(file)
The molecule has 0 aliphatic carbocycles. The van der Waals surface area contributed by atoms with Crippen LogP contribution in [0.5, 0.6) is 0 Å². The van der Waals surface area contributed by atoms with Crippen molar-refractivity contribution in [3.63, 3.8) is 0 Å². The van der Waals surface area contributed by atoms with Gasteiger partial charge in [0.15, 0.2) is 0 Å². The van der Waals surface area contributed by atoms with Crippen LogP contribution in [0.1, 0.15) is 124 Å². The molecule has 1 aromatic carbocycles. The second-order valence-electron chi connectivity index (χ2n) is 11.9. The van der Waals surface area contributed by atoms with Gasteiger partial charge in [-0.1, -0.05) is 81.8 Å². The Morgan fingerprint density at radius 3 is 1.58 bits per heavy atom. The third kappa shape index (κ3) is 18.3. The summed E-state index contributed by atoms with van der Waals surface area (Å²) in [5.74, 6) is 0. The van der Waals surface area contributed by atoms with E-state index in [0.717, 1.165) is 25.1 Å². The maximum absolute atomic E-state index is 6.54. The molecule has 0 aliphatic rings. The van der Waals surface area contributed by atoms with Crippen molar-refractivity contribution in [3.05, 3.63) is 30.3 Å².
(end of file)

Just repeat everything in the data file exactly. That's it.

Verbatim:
The molecule has 0 aliphatic carbocycles. The van der Waals surface area contributed by atoms with Crippen LogP contribution in [0.5, 0.6) is 0 Å². The van der Waals surface area contributed by atoms with Crippen molar-refractivity contribution in [3.63, 3.8) is 0 Å². The van der Waals surface area contributed by atoms with Gasteiger partial charge in [0.15, 0.2) is 0 Å². The van der Waals surface area contributed by atoms with Crippen LogP contribution in [0.1, 0.15) is 124 Å². The molecule has 1 aromatic carbocycles. The second-order valence-electron chi connectivity index (χ2n) is 11.9. The van der Waals surface area contributed by atoms with Gasteiger partial charge in [-0.1, -0.05) is 81.8 Å². The Morgan fingerprint density at radius 3 is 1.58 bits per heavy atom. The third kappa shape index (κ3) is 18.3. The summed E-state index contributed by atoms with van der Waals surface area (Å²) in [5.74, 6) is 0. The van der Waals surface area contributed by atoms with E-state index in [0.717, 1.165) is 25.1 Å². The maximum absolute atomic E-state index is 6.54. The molecule has 0 aliphatic rings. The van der Waals surface area contributed by atoms with Crippen molar-refractivity contribution in [3.05, 3.63) is 30.3 Å².